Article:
In a breakfast table setting illuminated by a single light source, Habiter explores the relationship between body and place, the resonance between bodies and objects. An aesthetic of chiaroscuro unveils a series of both strange and familiar actions that are punctuate by the intermittent movement of light, and which temporarily plunge the room into darkness. Playing with illusion and perception of time, the visible and invisible movements of the bodies quietly and subtly alter the visual space as if a painting is coming to life before our eyes. We are called on to pay close attention as the familiar becomes an increasingly strange fiction.

“Nearly solely a series of still images…which speaks of memories and disappearance, of the transmission of delicateness and its individuality. The work is solid and coherent.”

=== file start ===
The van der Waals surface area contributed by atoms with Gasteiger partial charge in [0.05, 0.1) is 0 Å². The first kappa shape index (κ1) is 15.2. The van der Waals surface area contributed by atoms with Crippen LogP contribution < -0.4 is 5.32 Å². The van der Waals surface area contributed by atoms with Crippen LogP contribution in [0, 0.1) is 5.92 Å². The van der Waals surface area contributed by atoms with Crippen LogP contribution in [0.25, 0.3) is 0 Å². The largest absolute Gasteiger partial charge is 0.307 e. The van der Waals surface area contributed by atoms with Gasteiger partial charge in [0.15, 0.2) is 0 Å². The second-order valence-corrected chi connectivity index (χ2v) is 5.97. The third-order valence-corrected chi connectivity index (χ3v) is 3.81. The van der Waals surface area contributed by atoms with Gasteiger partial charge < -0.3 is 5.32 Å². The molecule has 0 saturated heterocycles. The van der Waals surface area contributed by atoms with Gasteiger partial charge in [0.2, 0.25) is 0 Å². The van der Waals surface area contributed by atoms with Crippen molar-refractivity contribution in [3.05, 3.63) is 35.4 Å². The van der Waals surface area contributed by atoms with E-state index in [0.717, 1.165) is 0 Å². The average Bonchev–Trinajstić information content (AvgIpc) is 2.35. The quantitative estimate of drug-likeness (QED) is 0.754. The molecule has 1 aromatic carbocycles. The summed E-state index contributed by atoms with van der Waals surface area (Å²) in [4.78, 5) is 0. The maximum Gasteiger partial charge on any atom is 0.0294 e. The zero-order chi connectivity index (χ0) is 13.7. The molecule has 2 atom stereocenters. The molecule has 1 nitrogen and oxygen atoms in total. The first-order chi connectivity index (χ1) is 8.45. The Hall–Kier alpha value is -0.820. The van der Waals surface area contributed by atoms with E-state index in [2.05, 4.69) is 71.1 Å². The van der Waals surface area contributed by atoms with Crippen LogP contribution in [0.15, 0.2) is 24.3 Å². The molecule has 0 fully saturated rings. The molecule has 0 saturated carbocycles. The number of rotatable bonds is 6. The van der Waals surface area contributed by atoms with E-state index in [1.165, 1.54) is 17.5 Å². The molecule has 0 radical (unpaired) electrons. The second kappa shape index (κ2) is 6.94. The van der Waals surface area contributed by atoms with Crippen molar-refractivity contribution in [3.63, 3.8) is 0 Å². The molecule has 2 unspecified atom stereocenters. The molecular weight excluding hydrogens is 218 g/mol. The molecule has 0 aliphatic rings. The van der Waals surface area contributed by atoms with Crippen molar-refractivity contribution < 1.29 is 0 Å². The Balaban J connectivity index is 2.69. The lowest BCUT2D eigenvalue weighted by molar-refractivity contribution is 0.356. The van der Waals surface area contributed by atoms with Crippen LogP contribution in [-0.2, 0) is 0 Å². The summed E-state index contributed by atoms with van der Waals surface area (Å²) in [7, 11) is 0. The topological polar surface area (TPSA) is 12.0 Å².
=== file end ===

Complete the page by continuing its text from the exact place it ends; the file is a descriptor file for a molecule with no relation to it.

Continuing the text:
Le Devoir

Choreographer, Scenographer and Sound Designer: Katia-Marie Germain

Dance Artists: Marie-Gabrielle Ménard, Katia-Marie Germain

Rehearsal Director and Artistic Advisor: Lucie Vigneault

Creation Support: Conseil des arts et des lettres du Québec, Conseil des arts de Montréal, Circuit-Est centre chorégraphique, La Briqueterie – centre chorégraphique du Val-de-Marne

Katia-Marie’s Headshot by Oliver Desjardins

Katia-Marie Germain is a Montréal-based choreographer and performer. She completed a BFA in Visual Arts (2007) and Dance (2010), as well as her MA in Dance at UQÀM (2017). Her works Y demeurer (2010), Aube (2012), FOLDS (2014) and Habiter (2017) were premiered in Tangente and performed in a reprise in various venues and festivals. She has received support from creation residencies in Montréal as well as international exchange programs in Belgium, Chile, France, and Italy. In November 2018, Katia-Marie was awarded the Montréal Prix DÉCOUVERTE de la danse in recognition for her singular interdisciplinary approach.